A DANGEROUS METHOD: Starring Michael Fassbender, Keira Knightley, Viggo Mortensen and Vincent Cassel. Directed by David Cronenberg. Rated MA 15+ (Sexual themes). 99 minutes.
Reviewed by Fr Peter Malone MSC
A DANGEROUS Method, by John Kerr, was the title of a book about the therapy methods employed by Carl Jung and Sigmund Freud, focusing on the processes of psychoanalysis, the client talking and the therapist listening.
The book was used as a basis for a play by Christopher Hampton which he called The Talking Cure.
Christopher Hampton (whose plays and films include Dangerous Liaisons, The Secret Agent, Imagining Argentina and Cheri) has written the screenplay for this film based on his play.
It has been directed by David Cronenberg who, for more than 30 years, has made a wide range of films, from horror science-fiction to psychological dramas such as Spider, A History of Violence and Eastern Promises.
The film has been promoted as dramatising the birth of psychoanalysis or the break between Freud and Jung. This is certainly the case, but there is much more.
In fact, the attention is principally on Jung, his ideas, his work and his personal life. While Freud is present, he is seen in conjunction with his friendship for Jung and then their parting of ways.
The screenplay reminds us of the differences between them, Jung from Switzerland, Freud from Austria, Jung wealthy, Freud poorer and with a large family, Jung Protestant, Freud Jewish.
It is important to realise that while the action of A Dangerous Method takes place over a 10-year period to 1914, Freud was not to die until 1939, exiled from Austria to London. Jung did not die until 1961.
Freud still had a great deal to achieve, but Jung’s main life work took place after the action of the film ends.
The other important characters in the film are Jung’s long-suffering and pardoning wife, Emma (Sarah Gadon), as well as Jung’s key patient Sabina Spielrein, whom he treated, with whom he had an affair, who contributed to “freeing” him from his rather strict, even repressed, persona.
Another character is introduced, an eccentric psychological study who advocated a freedom from a morals-bound world, Otto Gross, played by Vincent Cassel.
One thing that should be said, is that the film looks very handsome indeed, recreating the elegant European settings pre-World War I and capitalising on the scenic beauty of Switzerland.
What does the film have to offer on Freud and on Jung?
As played by Michael Fassbender (rather the opposite of his powerful performance as the sex addict in Shame), Jung is a dignified man, proper in dress and manner, fascinated by the human psyche and the “talking cure” for his patients.
He is married and beginning a family, more devoted to his wife than loving her.
At this stage of his career, it is the psychoanalysis and its possibilities that interest him and so draw him to Freud, correspondence and, eventually, a visit to Vienna and a 13-hour conversation with the master.
Freud respects Jung, seeing him as a kind of surrogate son or nephew.
The complication for Jung’s life is his work with the Russian, Sabina Spielrein. She is played with some force by Keira Knightley, especially in the early therapy scenes where her traumas take physical hold of her – strain, jutting chin, rigidity, and she eventually admits to masochistic feelings derived from her father’s beating her and humiliating her as a child.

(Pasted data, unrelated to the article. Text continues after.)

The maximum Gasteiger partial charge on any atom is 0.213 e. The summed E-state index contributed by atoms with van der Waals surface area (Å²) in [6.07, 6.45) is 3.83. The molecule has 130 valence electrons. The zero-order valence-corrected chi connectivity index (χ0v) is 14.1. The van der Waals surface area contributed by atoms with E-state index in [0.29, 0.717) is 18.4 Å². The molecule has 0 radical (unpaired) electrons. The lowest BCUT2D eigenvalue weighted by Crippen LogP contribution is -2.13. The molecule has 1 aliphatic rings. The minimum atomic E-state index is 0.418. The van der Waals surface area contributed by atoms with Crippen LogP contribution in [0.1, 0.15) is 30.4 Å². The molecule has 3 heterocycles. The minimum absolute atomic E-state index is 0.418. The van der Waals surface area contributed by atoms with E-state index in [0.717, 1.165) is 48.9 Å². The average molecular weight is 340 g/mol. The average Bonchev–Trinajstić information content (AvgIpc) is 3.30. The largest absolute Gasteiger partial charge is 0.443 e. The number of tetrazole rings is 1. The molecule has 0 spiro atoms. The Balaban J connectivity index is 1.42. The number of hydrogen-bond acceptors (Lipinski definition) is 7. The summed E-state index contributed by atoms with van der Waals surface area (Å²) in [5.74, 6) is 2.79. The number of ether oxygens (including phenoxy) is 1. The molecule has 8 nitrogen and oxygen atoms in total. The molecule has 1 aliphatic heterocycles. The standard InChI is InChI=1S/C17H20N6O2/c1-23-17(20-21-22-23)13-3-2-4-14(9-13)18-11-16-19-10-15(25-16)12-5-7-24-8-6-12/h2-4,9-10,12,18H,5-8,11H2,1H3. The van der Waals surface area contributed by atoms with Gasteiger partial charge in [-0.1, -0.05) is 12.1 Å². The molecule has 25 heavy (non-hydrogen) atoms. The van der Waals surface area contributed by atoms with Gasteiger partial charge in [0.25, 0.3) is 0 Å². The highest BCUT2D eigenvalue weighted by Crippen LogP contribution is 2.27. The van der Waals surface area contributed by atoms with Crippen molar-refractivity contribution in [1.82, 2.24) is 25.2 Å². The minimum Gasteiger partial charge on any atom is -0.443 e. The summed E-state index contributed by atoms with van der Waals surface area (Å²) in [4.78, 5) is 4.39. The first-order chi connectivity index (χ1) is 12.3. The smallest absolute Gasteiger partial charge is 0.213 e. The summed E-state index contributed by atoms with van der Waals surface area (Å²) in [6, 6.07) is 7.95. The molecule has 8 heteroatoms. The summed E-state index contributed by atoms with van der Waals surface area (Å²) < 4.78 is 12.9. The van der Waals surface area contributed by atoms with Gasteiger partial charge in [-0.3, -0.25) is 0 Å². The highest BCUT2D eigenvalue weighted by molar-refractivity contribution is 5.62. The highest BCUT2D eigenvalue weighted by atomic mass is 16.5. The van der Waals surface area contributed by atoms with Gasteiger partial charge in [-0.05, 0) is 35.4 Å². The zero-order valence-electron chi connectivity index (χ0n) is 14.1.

Nevertheless, she wants to study psychology and become a therapist (which, historically, she did, practising in Russia for almost 30 years before a round-up of Jews and Nazi execution early in World War II).
The further complication for Jung is Sabina’s transference of affections and Jung’s succumbing to her seduction and being transformed by her, worrying about professional ethics, about his wife and her pregnancies, deceiving Freud as to the truth of his relationship.
As played by Viggo Mortensen, Freud is the elder statesman of psychoanalysis, rather sure in his professional activities, his reputation and his ideas.
He has a touch of the pompous, which makes his break with Jung a matter of principle before emotion.
Students of psychology are familiar with Freud’s emphasis on more rigorous scientific methods in his approach to patients, his theories about the sexual origins of human behaviour and sexuality in psychological understanding and healing, his excluding of religion and other “mystical” aspects of the psyche from psychology.
This is dramatised in several discussion sequences in the film and in the final correspondence.
Jung is wary of the pan-sexual approach to personality.
He also trusts in “the mystical” and dreams, which led him to pursue his work on archetypes.
Audiences not familiar with Freud and Jung except from hearsay may find the film rather difficult as they have to listen to conversations and watch therapy sessions.
On the other hand, experts may find themselves arguing with the film’s treatment of particular events or particular issues and psychological niceties.
However, the film is not a text book, nor a treatise, but a dramatisation of a significant period (rather than their whole life’s work) in Freud’s life and formative years in the life and career of Jung.
It is not often that a mentally stimulating film like this comes along, and it is to be welcomed.
(In 1962, John Huston directed Montgomery Clift in Freud – which was sub-titled, A Secret Passion. An amusing – and more than amusing – flight of fancy had Freud treating Sherlock Holmes and Holmes learning something about detection from psychology in Nicholas Meyer’s The Seven Per Cent Solution (1976). The relationship between Jung and Sabina Spielrein was dramatised in The Soul Keeper (2002), with Iain Glenn as Jung and Emilia Fox as Sabina.)
Fr Peter Malone MSC is an associate of the Australian Catholic Office for Film and Broadcasting.